Bank of England ‘following the US on base rate trajectory’

Bank of England

The Bank of England is likely following the US market by being cautious about cutting the base rate, property and financial professionals say.

The Bank chose to hold the base rate at 5.25% yesterday, one day after the US Federal Reserve held its key interest rate between 5.25% and 5.5%.

Nicholas Hyett, investment manager at Wealth Club, said: We suspect that central banks around the world are waiting on the US Federal Reserve to set the pace.

“Once the Fed starts to cut, currency movements will likely force others to follow suit. As in so many other areas of public life, where the US leads, the UK will follow.”

Adam Oldfield, chief revenue officer at Phoebus Software, said: “Like the UK, the US market is also anticipating a rate cut later in the year. But for now, caution seems to be the way to play it.

“A lot of lenders are questioning the sagacity of that, with the worry being that when a cut does come, it will be too little too late.”

The BoE’s Monetary Policy Committee voted 8-1 to keep borrowing costs at their 16-year high of 5.25% on Thursday, with two members who had previously called for higher rates changing their stance.

Adrian Anderson, director of property finance firms, Anderson Harris, said: “The start of 2024 then saw a real disconnect between the Bank of England’s hawkish base rate views and the doveish market sentiment driving cheaper fixed mortgage rates, welcome news for many.

“As spring begins, we are seeing greater alignment between the Bank of England and the markets, reflected in today’s fixed rate mortgage pricing which has crept higher over the past month.”

Nick Leeming, chairman of Jackson-Stops, said: “Today’s decision to hold rates was widely expected but could suggest we are finally reaching the light at the end of the tunnel. Optimistic predictions are hinting that the Bank of England may be on course to begin bringing the base rate down as early as May.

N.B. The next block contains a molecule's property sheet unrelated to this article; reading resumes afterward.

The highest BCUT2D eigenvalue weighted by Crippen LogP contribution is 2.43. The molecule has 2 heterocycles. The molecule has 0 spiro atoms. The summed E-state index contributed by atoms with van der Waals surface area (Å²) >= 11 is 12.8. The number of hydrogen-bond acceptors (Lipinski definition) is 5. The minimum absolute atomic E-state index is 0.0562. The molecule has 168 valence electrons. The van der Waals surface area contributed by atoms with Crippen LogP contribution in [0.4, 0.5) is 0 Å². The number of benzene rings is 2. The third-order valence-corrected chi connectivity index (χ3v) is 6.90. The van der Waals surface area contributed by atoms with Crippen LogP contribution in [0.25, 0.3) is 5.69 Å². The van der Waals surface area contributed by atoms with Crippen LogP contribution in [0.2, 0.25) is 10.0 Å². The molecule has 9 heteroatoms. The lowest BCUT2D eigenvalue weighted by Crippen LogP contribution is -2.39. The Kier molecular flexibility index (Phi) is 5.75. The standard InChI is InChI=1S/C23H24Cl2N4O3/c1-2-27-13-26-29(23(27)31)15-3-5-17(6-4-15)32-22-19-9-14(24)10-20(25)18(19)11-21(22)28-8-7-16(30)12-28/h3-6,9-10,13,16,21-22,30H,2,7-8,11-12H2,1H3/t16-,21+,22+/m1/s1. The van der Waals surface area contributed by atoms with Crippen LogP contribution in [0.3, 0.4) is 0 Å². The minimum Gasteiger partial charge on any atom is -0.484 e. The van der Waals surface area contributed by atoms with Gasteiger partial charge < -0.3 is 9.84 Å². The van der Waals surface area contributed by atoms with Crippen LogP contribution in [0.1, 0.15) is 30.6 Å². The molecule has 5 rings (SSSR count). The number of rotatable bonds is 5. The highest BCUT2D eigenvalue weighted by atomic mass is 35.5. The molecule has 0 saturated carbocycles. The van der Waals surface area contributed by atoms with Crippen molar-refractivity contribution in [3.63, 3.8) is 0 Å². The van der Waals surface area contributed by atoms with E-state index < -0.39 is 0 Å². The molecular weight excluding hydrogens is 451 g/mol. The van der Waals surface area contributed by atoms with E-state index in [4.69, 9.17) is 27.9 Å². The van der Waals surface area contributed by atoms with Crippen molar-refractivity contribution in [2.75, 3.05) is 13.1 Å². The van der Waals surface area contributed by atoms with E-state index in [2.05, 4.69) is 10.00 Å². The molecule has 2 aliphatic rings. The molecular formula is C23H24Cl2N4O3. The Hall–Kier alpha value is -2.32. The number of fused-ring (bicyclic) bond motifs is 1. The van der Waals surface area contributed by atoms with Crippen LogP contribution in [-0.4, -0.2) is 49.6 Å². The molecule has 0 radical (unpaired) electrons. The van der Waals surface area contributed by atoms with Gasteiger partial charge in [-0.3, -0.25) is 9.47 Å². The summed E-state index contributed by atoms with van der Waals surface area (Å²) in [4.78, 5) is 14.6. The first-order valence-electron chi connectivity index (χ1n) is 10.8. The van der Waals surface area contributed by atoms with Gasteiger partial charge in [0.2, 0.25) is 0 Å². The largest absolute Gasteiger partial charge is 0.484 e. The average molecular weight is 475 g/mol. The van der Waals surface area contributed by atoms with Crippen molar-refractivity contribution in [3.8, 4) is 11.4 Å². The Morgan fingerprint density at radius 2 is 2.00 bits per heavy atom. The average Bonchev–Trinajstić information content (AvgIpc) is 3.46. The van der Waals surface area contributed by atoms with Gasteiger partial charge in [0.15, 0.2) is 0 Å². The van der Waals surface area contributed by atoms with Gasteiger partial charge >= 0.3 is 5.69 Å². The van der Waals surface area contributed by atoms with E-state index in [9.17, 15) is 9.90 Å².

“The reason for this greater positivity is that the battle against inflation is being won quicker than expected, but putting the UK on a more stable economic footing remains a marathon not a sprint. Given the close link between interest rates and monthly mortgage payments, current rates have challenged affordability, particularly at the lower end of the market. But holding rates offers a steady foundation that should allow the property market to build upon the cautious momentum we’ve witnessed in recent months.”

One commentator expects the base rate to be as low as 4.0% by the end of the year.

Mark Harris, chief executive of mortgage broker SPF Private Clients, says: “With inflation dipping to 3.4%, speculation is growing as to when the Bank of England will start cutting interest rates. It is time for the rate setters to be bold and start reducing rates at the next meeting, increasing borrower confidence and giving the housing market a welcome boost.

“The evidence suggests we are edging closer to a rate cut. At the last meeting, six members of the Monetary Policy Committee voted for no change in rates, two wanted an increase and one a rate reduction. This time around, eight voted to hold rates, with one voting for a quarter-point reduction.

“We expect base rate to be close to 4% by the end of the year, assuming inflation continues to move towards its 2% target. This would come as welcome news for borrowers struggling with affordability.”

“As far as mortgage pricing is concerned, what the Bank of England does with base rate is only part of the picture. If Swap rates, which underpin the pricing of fixed-rate mortgages, edge further downwards, then lenders will introduce cheaper mortgage rates, increasing the choice for borrowers at more palatable pricing. Lenders are certainly keen to lend and want to do more business after a disappointing 2023.”